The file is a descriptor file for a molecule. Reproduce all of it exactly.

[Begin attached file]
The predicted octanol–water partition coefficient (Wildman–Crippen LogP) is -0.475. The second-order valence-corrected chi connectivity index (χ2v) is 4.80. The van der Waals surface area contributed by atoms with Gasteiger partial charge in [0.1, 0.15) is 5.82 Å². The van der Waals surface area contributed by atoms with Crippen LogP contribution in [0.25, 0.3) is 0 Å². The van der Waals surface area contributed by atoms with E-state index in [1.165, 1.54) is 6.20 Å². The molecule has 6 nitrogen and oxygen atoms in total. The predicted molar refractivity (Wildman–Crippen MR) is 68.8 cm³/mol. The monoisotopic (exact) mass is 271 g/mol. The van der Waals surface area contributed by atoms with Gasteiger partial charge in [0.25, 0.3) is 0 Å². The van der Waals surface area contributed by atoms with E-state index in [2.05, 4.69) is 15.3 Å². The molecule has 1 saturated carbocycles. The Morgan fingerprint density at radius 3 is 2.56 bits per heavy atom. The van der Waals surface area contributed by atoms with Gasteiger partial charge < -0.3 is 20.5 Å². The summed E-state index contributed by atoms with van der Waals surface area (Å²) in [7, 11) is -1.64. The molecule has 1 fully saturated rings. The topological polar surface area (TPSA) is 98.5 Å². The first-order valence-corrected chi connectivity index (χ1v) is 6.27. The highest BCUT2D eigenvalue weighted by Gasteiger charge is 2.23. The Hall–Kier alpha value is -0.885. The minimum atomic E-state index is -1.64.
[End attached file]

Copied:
The predicted octanol–water partition coefficient (Wildman–Crippen LogP) is -0.475. The second-order valence-corrected chi connectivity index (χ2v) is 4.80. The van der Waals surface area contributed by atoms with Gasteiger partial charge in [0.1, 0.15) is 5.82 Å². The van der Waals surface area contributed by atoms with Crippen LogP contribution in [0.25, 0.3) is 0 Å². The van der Waals surface area contributed by atoms with E-state index in [1.165, 1.54) is 6.20 Å². The molecule has 6 nitrogen and oxygen atoms in total. The predicted molar refractivity (Wildman–Crippen MR) is 68.8 cm³/mol. The monoisotopic (exact) mass is 271 g/mol. The van der Waals surface area contributed by atoms with Gasteiger partial charge in [0.25, 0.3) is 0 Å². The van der Waals surface area contributed by atoms with E-state index in [2.05, 4.69) is 15.3 Å². The molecule has 1 saturated carbocycles. The Morgan fingerprint density at radius 3 is 2.56 bits per heavy atom. The van der Waals surface area contributed by atoms with Gasteiger partial charge < -0.3 is 20.5 Å². The summed E-state index contributed by atoms with van der Waals surface area (Å²) in [7, 11) is -1.64. The molecule has 1 fully saturated rings. The topological polar surface area (TPSA) is 98.5 Å². The first-order valence-corrected chi connectivity index (χ1v) is 6.27. The highest BCUT2D eigenvalue weighted by Gasteiger charge is 2.23. The Hall–Kier alpha value is -0.885. The minimum atomic E-state index is -1.64.